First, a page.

The advantages of LA are now well-known - no sample preparation is needed, conducting and non-conducting samples of arbitrary structure can be analyzed directly, spatial resolution up to a few microns can be obtained, high vacuum conditions are not required, rapid simultaneous multi-element analysis is possible, and it is possible to obtain complete analytical information with a single laser pulse. A brief overview of the potential and limitations of LA will be given in this chapter.  [c.231]

RAIRS is a non-destructive infrared technique with special versatility - it does not require the vacuum conditions essential for electron spectroscopic methods and is, therefore, in principle, applicable to the study of growth processes [4.270]. By use of a polarization modulation technique surfaces in a gas phase can be investigated. Higher surface sensitivity is achieved by modulation of the polarization between s and p. This method can also be used to discriminate between anisotropic near-sur-face absorption and isotropic absorption in the gas phase [4.271].  [c.250]

Another exception to the rule of contaminated surfaces involves very small particles, generally referred to as nanoclusters. These are generally formed and the adhesion of the.se particles to substrates studied in situ, under ultrahigh vacuum conditions. Owing to the vacuum and the short existence of these particles prior to deposition, it is possible for chemistry to occur.  [c.161]

Dry wire-pipe ESPs and other ESPs in general, because they act only on the particulate to be removed, and only minimally hinder flue gas flow, have very low pressure drops (typically less than 13 millimeters (mm) (0.5 in.) water column). As a result, energy requirements and operating costs tend to be low. They are capable of very high efficiencies, even for very small particles. They can be designed for a wide range of gas temperatures, and can handle high temperatures, up to 700°C (1300°F). Dry collection and disposal allows for easier handling. Operating costs are relatively low. ESPs are capable of operating under high pressure (to 1,030 kPa (150 psi)) or vacuum conditions. Relatively large gas flow rates can be effectively handled, though are uncommon in wire-pipe ESPs.  [c.425]

The advantages of this equipment are as follows. Wet wire-pipe ESPs and other ESPs in general, because they act only on the particulate to be removed, and only minimally hinder flue gas flow, have very low pressure drops (typically less than 13 millimeters (mm) (0.5 in.) water column). As a result, energy requirements and operating costs tend to be low. They are capable of very high efficiencies, even for very small particles. Operating costs are relatively low. ESPs are capable of operating under high pressure (to 1,030 kPa (150 psi)) or vacuum conditions, and relatively large gas flow rates can be effectively handled (AWMA, 1992).  [c.432]

Low-density steam under vacuum conditions can cause a linear velocity to be higher than is allowable with steam lines.  [c.59]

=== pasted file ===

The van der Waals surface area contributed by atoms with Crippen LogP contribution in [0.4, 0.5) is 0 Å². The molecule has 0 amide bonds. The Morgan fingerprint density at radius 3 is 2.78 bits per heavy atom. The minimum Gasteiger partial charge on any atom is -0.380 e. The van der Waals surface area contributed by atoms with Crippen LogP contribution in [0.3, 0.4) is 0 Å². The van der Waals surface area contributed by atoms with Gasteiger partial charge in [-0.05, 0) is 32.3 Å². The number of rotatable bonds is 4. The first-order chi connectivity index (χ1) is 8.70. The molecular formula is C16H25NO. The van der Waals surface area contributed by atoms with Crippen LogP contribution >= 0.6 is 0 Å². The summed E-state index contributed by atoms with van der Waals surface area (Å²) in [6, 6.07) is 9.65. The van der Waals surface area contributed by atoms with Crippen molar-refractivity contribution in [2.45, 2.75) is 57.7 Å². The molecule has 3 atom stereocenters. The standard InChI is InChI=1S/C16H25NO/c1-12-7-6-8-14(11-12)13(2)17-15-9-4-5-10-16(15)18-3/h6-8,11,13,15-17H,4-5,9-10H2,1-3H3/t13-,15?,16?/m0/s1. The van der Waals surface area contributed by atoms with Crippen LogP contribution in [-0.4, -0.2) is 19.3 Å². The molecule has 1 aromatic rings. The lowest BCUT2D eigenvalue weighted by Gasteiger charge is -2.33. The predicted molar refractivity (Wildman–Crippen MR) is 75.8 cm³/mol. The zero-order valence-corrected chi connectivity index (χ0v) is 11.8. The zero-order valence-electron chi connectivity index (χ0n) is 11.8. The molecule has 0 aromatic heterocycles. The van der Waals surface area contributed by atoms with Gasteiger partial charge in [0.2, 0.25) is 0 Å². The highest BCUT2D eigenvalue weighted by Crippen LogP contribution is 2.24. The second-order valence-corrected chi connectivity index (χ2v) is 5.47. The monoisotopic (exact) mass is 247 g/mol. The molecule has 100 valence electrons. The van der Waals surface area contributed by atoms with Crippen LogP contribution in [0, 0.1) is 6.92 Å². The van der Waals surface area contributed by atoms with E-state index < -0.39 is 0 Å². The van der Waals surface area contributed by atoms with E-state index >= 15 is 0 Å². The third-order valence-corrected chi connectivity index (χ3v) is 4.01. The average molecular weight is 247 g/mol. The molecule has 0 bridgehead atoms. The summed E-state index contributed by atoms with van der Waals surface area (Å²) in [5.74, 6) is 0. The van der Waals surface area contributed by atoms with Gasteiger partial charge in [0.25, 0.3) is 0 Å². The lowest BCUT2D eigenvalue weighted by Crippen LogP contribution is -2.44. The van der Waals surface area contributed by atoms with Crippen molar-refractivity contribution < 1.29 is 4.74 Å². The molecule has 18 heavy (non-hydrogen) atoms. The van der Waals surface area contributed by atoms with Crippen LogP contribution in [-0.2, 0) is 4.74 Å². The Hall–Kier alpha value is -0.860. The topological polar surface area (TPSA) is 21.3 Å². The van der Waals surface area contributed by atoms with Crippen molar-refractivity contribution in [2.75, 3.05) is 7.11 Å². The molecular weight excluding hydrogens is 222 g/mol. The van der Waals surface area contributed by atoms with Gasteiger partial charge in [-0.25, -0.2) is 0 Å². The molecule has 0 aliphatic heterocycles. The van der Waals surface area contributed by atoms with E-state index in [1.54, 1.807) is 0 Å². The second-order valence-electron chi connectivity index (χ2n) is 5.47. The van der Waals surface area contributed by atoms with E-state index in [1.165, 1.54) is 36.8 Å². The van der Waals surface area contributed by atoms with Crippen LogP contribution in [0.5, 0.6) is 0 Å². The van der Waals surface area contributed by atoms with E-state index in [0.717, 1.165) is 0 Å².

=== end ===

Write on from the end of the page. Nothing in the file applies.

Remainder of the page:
Gaseous-phase carbon adsorption systems can be classed in several ways. The first category is between regenerable and nonregenerable processes. The majority of industrial systems are regenerable operations that allow the user to recover the adsorbate and continue to reuse the activated carbon adsorbent. Regeneration relies on the continuity of gaseous adsorption achieved through equipment cycling to a desorption or regeneration phase of operation in which the temporarily exhausted beds of carbon are generated by removing the adsorbate. Regeneration operations are categorized in the following mechanisms thermal swing regeneration, pressure swing regeneration, inert gas purge stripping, and displacement desorption. Thermal swing is widely used for regeneration in purification adsorption operations. The spent bed is heated to a level at which the adsorptive capacity is reduced so that the adsorbate leaves the activated carbon surface and is removed in a stream of purge gas. Pressure swing relies on the reduction of pressure at constant temperature to reduce the adsorptive capacity for an adsorbate. Pressures can drop from elevated to atmospheric or from atmospheric to vacuum conditions. Inert purge stripping relies on the passage of a liquid or gas, without adsorbable molecules and in which the adsorbate is soluble, through the spent carbon bed at constant temperature and pressure. Displacement desorption relies on the passage of a fluid containing a high concentration of an adsorbable molecule or a more strongly adsorbable molecule than the adsorbate presently on the carbon. Gaseous-phase adsorption systems are also categorized as either fixed-bed adsorbers or movable-bed adsorbers.  [c.280]

For species chemisorbed on well-defined surfaces, especially metals, high-vacuum spectroscopy gives better resolution and the method of choice is electron-eneigy-loss spectroscopy (EELS) or the high-resolution version, HREELS. As illustrated in Fig. XVlII-4, intermediate species can be identified. Figure XVIII-5 illustrates how HREELS can distinguish between various bonding geometries for adsorbed NO2. Actual catalyzed reactions may be followed since it is possible to go from ambient to high vacuum conditions in less than a minute [32]. Additional, representative references are an overall review [33], CHj and CH radicals on Ni(m) [34], CICH2I on Pt(in) [35], and H on Ni(UI) [36].  [c.689]